The vagueness of RBGE’s language echoes that used by the property developers currently trying to buy up every patch of public land in Edinburgh and beyond. Similarly vague noises regarding artistic provision in various high-rolling constructions are made, only for them to be mysteriously airbrushed from the blueprint once bricks and mortar are in place.
This is plain from the proposals of the developers and hoteliers currently attempting to turn the City of Edinburgh Council-owned old Royal High School – a shamefully neglected historic site once mooted to become the home of the Scottish Parliament – into an elite hotel. It’s plain too in the ongoing proposals for other hotel developments in Edinburgh in the Cowgate and King Stables Road.
What sort of artistic provision RBGE is suggesting for Inverleith House remains unclear, as does how its dismissal of the A Future for Inverleith House report tallies with whichever way the organisation proceeds. Whether such a seeming contradiction might work within the long-awaited working group remains to be seen.
While the working group will consist of still yet to be named representatives from Creative Scotland and other interested bodies, it isn’t clear yet whether Paul Nesbitt will be included. Given that he has included a botanical frame of reference in every Inverleith House show during his tenure, and that he understands the relationship between art and the natural world in a way that senior RBGE staff patently do not, his presence in all discussions is vital.
Under RBGE’s current management, there is no apparent will for Inverleith House to remain as a committed contemporary art space, and any talk of Inverleith House not washing its face financially is a red herring. Questions need to be asked too regarding any future commercial events already booked into Inverleith House, and what role Sodexo might play in them. Sodexo is a multi-national company based in France who deliver retail catering, restaurant, public cleaning, sales, marketing and events services at RBGE.
The decision by RBGE to close Inverleith House was at best ill thought-out and seriously misguided. It was made even more so by the – to be kind – naïve belief that the door of Inverleith House could be locked on October 23rd 2016 without any announcement, and that nobody would notice, let alone kick up a fuss. The decision was also ideological.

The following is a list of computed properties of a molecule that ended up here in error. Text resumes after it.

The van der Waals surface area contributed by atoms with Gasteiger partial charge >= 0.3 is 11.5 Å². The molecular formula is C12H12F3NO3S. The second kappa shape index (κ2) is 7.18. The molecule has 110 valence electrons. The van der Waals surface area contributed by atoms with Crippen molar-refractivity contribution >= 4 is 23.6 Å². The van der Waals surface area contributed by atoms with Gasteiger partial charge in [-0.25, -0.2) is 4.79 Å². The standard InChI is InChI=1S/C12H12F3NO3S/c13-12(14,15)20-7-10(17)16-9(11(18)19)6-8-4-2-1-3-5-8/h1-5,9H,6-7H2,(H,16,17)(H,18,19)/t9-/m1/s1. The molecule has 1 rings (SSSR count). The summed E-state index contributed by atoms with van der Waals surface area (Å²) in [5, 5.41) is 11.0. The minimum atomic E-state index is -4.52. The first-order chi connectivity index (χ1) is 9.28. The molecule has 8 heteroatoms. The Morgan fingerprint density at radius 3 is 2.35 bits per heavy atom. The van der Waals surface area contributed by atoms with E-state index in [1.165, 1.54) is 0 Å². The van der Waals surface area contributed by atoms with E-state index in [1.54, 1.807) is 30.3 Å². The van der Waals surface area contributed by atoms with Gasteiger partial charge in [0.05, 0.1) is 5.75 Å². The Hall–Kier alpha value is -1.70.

Inverleith House is the latest victim of an ongoing culture war being conducted quietly but effectively by managerialists, bureaucrats and social engineers who think only in terms of financial gain, and who would rather shut down all artistic activity that doesn’t act as a pacifier. Anything complicated, awkward or noisy, anything rooted in ideas and truth rather than sentiment or kitsch, or anything that just can’t make a buck, is no longer considered valid for these post-truth, anti-intellectual times.
So when RBGE say that Inverleith House can’t wash its face financially, and when Michael Gove describes Helen Marten’s work as ‘modish crap’, these are the dispatches of a philistine establishment who, as Wilde wrote in The Picture of Dorian Gray, ‘know the price of everything and the value of nothing.’ Wilde also had plenty to say, incidentally, concerning the relationship between art and nature.
The decision by RBGE middle managers to shut down Inverleith House’s contemporary art programme is the unintended epitome of Gove’s soulless rhetoric regarding ‘the tragic emptiness of now.’ Those who made the decision, and those like them, will continue to rake over stony ground, stamping out any blossoming of artistic life they can’t quite get their bean-counting heads around. It may take a miracle to make it happen, but if Inverleith House is not reclaimed by the public to whom it belongs, those behind its closure won’t be the only ones living in the wilderness.